Trump says intelligence chief Clapper 'denounced false report'
US President-elect Donald Trump has said the director of national intelligence "denounced" a document alleging Russia has damaging information about him.
Mr Trump tweeted: "James Clapper called me yesterday to denounce the false and fictitious report that was illegally circulated. Made up, phony facts. Too bad!"
Mr Clapper said late on Wednesday that he had called Mr Trump to say that the intelligence community made no judgment on the credibility of the claims in the document and lamented that it had been made public.
He also said he told Mr Trump that he does not believe the "leaks" came from inside the intelligence community.
Mr Trump had said for the first time on Wednesday that he accepted that Russia was behind the election-year hacking of Democrats that rocked the White House race.
Speaking at his first news conference since winning the election, Mr Trump defiantly denied reports that Russia had collected compromising personal and financial information about him, lambasting the media for peddling "fake news" and shouting down a journalist from CNN, which reported on the matter.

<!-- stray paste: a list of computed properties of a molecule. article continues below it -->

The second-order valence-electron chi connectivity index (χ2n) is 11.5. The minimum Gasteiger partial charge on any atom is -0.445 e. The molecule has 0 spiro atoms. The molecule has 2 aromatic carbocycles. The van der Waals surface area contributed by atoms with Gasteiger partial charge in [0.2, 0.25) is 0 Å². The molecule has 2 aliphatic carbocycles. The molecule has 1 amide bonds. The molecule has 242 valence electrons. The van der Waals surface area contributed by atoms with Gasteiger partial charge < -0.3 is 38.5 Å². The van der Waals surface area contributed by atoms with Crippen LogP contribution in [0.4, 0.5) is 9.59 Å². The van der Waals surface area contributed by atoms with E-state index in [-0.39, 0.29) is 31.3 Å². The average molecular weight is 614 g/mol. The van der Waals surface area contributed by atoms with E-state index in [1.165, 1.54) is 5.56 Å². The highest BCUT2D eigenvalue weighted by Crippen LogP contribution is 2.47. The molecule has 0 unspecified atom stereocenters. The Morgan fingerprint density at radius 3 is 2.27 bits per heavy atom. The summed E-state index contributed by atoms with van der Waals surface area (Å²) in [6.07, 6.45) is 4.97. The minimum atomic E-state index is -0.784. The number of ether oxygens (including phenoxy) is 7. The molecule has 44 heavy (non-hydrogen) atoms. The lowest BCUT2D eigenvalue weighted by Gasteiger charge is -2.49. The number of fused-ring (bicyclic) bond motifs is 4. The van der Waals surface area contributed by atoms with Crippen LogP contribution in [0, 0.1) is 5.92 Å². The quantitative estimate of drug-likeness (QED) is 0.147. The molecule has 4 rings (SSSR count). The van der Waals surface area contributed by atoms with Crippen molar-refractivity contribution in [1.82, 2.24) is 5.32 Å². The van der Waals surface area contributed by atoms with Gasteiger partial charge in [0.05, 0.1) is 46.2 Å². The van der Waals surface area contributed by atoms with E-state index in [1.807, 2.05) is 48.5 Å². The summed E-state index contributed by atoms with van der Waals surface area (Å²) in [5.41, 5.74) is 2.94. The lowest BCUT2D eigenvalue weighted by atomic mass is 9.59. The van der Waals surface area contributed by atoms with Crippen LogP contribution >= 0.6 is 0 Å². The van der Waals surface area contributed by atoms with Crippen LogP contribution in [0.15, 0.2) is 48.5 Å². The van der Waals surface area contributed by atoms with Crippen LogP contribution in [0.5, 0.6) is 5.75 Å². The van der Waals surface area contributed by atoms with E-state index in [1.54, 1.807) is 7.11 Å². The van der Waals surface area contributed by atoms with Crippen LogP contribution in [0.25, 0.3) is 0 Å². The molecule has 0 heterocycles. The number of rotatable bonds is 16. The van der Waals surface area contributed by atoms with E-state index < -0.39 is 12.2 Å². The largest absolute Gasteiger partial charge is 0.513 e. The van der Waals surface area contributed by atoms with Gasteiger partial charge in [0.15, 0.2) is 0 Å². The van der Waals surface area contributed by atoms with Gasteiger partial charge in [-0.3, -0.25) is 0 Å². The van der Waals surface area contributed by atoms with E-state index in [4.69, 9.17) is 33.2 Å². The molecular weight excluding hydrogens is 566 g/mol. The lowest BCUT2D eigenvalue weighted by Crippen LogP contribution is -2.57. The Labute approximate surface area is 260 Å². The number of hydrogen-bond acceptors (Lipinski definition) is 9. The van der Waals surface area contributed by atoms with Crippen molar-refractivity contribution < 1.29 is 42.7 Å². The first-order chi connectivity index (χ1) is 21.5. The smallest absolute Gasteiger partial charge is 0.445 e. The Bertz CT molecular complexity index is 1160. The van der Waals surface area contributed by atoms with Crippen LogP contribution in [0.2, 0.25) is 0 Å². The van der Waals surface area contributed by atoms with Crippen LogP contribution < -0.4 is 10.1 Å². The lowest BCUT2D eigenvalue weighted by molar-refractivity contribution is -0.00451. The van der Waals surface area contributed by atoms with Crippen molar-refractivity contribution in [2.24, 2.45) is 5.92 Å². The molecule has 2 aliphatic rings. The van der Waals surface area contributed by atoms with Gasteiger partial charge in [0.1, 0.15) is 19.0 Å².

His family and advisers clapped and cheered him on throughout.
Mr Trump's transition has been overshadowed by US intelligence assessments that Russia not only meddled in the election, but did so to help him defeat Democrat Hillary Clinton.
After spending weeks challenging that idea, Mr Trump finally accepted at least part of the intelligence conclusions.
"As far as hacking, I think it was Russia," Mr Trump said on Wednesday, quickly adding that "other countries and other people" also hack US interests.
But he kept needling the intelligence agencies, saying it would be a "tremendous blot" on their record if officials were leaking information from his classified briefings.
Mr Clapper said in a statement later on Wednesday that he had spoken to Mr Trump on Wednesday evening and told him he does not believe any leaks came from the intelligence community.
Mr Trump has not said whether he believes Mr Clapper's claim about the source of the leaks.
One US official told the Associated Press (AP) on Tuesday night that intelligence officials had informed Mr Trump last week about an unsubstantiated report that Russia had compromising personal and financial information about him.
Some media outlets reported on the document, which contains unproven information alleging close co-ordination between Mr Trump's inner circle and Russians, as well as unverified claims about unusual sexual activities by Mr Trump.
The AP has not authenticated any of the claims.
Mr Clapper said on Wednesday he had told Mr Trump the intelligence community "has not made any judgment that the information in this document is reliable".